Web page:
"Nature does not do a lot of bottom-up, molecular, precision-driven research like we do in the lab," said Xu. "Nature requires flexibility in order to get where it is. Nature does not say, let's study the structure of this virus and develop an antigen to attack it. It's going to express a library of antigens and from there choose the one that works."

According to Xu, randomness may be exploited to create synthetic polymers that blend well with natural proteins, enabling them to create biocompatible plastics more easily than today's targeted methods.

Researchers developed deep learning techniques to match natural protein characteristics with plastic polymer properties in order to construct an artificial polymer that functions similarly, but not identically, to the natural protein. For example, the most important properties of the fluid are whether or not the polymer subunits like to interact with water, or whether or not the subunits are hydrophilic or hydrophobic.

Huang and graduate student Shuni Li studied the deep learning technique, also known as a modified variational autoencoder (VAE), on a database of about 60,000 natural proteins. These proteins were broken down into 50 amino acid segments, and the segment properties were compared to those of synthetic polymers made of only four building blocks.

The group was able to chemically synthesize a random number of polymers, RHPs, that resembled natural proteins in terms of charge and hydrophobicity thanks to Xu's lab research.

Xu said: "We examine the sequence space that nature has already created, we analyze it, we make the polymer match to what nature has already evolved, and they work." "How well you follow the protein sequence determines the performance of the polymer you obtain." Extracting information from an established system, such as naturally occurring proteins, is the easiest way to pinpoint the appropriate criteria for designing biologically compatible polymers."

Carlos Bustamante, a UC Berkeley professor of molecular and cell biology, chemistry, and physics, collaborated on single-molecule optical tweezers experiments and demonstrated that RHPs can mimic proteins' behavior.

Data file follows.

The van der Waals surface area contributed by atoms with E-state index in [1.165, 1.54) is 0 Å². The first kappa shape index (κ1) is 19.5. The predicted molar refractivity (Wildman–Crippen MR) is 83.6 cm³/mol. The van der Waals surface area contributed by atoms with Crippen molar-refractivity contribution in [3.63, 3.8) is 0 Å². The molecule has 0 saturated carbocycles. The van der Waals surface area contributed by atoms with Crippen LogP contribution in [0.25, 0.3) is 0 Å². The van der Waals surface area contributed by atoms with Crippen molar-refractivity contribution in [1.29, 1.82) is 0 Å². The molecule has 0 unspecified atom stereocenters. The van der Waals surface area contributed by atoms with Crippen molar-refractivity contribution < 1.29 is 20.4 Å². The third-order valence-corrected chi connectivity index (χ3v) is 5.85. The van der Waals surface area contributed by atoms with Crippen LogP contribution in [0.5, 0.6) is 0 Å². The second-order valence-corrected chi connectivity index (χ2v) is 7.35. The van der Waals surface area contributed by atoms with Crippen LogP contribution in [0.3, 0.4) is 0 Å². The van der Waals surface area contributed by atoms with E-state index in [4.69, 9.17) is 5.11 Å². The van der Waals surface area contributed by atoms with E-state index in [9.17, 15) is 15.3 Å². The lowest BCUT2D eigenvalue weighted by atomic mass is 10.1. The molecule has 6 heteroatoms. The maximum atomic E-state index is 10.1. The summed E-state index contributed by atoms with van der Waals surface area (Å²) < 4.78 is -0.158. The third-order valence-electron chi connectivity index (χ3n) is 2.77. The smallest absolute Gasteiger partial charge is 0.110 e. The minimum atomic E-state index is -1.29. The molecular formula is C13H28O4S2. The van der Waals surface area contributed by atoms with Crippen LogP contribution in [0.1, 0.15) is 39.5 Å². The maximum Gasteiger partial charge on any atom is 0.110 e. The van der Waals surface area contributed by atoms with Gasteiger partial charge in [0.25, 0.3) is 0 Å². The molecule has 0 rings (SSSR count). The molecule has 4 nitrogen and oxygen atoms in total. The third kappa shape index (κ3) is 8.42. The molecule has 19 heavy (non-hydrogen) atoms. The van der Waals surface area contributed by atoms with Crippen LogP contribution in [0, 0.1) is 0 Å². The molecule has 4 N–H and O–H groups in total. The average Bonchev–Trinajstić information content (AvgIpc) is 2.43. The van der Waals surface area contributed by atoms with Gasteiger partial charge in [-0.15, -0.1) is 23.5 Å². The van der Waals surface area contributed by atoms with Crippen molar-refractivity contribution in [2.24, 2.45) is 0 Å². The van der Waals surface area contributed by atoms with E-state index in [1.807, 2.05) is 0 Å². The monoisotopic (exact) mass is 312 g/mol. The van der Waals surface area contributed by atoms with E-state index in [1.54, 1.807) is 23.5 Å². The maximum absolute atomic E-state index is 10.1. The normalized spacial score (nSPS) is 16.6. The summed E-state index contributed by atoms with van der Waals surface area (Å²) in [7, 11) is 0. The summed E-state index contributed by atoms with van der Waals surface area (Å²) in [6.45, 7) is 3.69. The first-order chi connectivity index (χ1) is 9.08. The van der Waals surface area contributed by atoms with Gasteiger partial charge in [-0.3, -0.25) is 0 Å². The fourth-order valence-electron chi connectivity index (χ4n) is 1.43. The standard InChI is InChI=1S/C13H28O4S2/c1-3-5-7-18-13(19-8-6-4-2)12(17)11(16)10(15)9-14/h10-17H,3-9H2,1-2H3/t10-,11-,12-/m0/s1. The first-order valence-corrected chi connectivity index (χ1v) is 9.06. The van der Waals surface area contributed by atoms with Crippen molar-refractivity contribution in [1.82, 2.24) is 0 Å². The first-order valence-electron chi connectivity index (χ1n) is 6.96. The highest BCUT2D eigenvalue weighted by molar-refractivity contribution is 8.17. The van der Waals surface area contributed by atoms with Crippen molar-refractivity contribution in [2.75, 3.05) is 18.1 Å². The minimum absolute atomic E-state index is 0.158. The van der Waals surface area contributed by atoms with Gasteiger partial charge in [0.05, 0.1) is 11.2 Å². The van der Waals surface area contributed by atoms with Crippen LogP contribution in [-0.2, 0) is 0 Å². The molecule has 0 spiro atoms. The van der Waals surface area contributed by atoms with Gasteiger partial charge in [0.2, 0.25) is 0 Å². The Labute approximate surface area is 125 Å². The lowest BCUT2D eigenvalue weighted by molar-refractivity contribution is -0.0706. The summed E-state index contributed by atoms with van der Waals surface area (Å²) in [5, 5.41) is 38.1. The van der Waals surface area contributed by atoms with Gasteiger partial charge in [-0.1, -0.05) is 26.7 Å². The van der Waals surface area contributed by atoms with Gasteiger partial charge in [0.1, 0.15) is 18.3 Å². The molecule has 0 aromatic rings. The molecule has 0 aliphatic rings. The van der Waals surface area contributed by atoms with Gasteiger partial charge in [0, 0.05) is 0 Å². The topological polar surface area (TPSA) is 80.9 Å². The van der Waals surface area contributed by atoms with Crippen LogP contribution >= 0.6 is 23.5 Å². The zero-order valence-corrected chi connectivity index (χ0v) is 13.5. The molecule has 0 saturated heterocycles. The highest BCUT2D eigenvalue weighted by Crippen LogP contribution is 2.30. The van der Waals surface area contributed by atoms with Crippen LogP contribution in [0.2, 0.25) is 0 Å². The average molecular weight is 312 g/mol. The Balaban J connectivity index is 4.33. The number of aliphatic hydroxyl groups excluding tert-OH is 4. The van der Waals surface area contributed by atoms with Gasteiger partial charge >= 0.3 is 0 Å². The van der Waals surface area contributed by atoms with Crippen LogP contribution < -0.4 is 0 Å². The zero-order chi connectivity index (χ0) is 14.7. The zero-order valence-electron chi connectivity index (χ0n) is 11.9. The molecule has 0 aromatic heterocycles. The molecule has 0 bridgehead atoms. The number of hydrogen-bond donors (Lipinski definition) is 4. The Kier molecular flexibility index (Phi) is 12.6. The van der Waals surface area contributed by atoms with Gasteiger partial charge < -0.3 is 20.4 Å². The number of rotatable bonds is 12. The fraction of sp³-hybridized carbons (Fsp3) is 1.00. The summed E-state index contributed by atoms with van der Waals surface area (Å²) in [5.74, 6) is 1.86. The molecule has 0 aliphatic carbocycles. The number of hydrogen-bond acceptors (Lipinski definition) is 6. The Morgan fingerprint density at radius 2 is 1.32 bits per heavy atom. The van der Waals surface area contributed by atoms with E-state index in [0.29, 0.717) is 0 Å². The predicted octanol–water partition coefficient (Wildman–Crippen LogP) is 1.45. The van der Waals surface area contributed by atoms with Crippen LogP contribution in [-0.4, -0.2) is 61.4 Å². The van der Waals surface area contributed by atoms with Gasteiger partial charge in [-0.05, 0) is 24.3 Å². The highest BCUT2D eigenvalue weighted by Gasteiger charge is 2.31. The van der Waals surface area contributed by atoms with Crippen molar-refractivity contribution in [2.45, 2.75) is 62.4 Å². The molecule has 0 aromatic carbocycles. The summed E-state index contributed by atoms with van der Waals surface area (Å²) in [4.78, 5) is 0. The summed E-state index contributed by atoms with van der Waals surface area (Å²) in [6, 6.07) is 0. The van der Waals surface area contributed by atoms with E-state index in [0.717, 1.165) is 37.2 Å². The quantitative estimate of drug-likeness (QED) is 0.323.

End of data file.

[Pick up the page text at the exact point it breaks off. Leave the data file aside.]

Xu, Huang, and their colleagues are now attempting to mimic other protein characteristics in order to mimic many of the other functions of natural amino acid polymers in plastic.

Huang said, "Right now, our focus is just stabilizing proteins and mimicking the most basic protein functions." "I think it's natural for us to investigate other functions with a more refined RHP system."

The innovative platform opens the way for natural and synthetic polymers to evolve, but also suggests ways to make biocompatible materials more readily accessible, from artificial tears or cartilage to coatings that are effective in the delivery of drugs.

“You have to be compatible with biological systems,” said Xu. Here are the design guidelines. This is how you should interact with biological fluids.

Because current methods, which primarily aim at mimicking natural protein structures, are inadequate, Amy's ultimate goal is to completely redesign how biomaterials are currently constructed.

"We are not letting the biology dictate how the material should be constructed," said the Food and Drug Administration. "We are not letting the biology dictate how the material should be constructed."

Zhiyuan Ruan, Shuni Li, Alexandra Grigoropoulos, Shayna L. Hilburg, Haotian Chen, Ivan Jayapurna, Tao Jiang, Zhaoyi Gu, Alfredo Alexander-Katz, Carlos Bustamante, Haiyan Huang, and Ting Xu, Nature. DOI: 10.1038/s41586-022-05675-0

The Alfred P. Sloan Foundation's Matter-to-Life initiative supported the Department of Defense, the National Science Foundation, and the Department of Energy's Office of Science.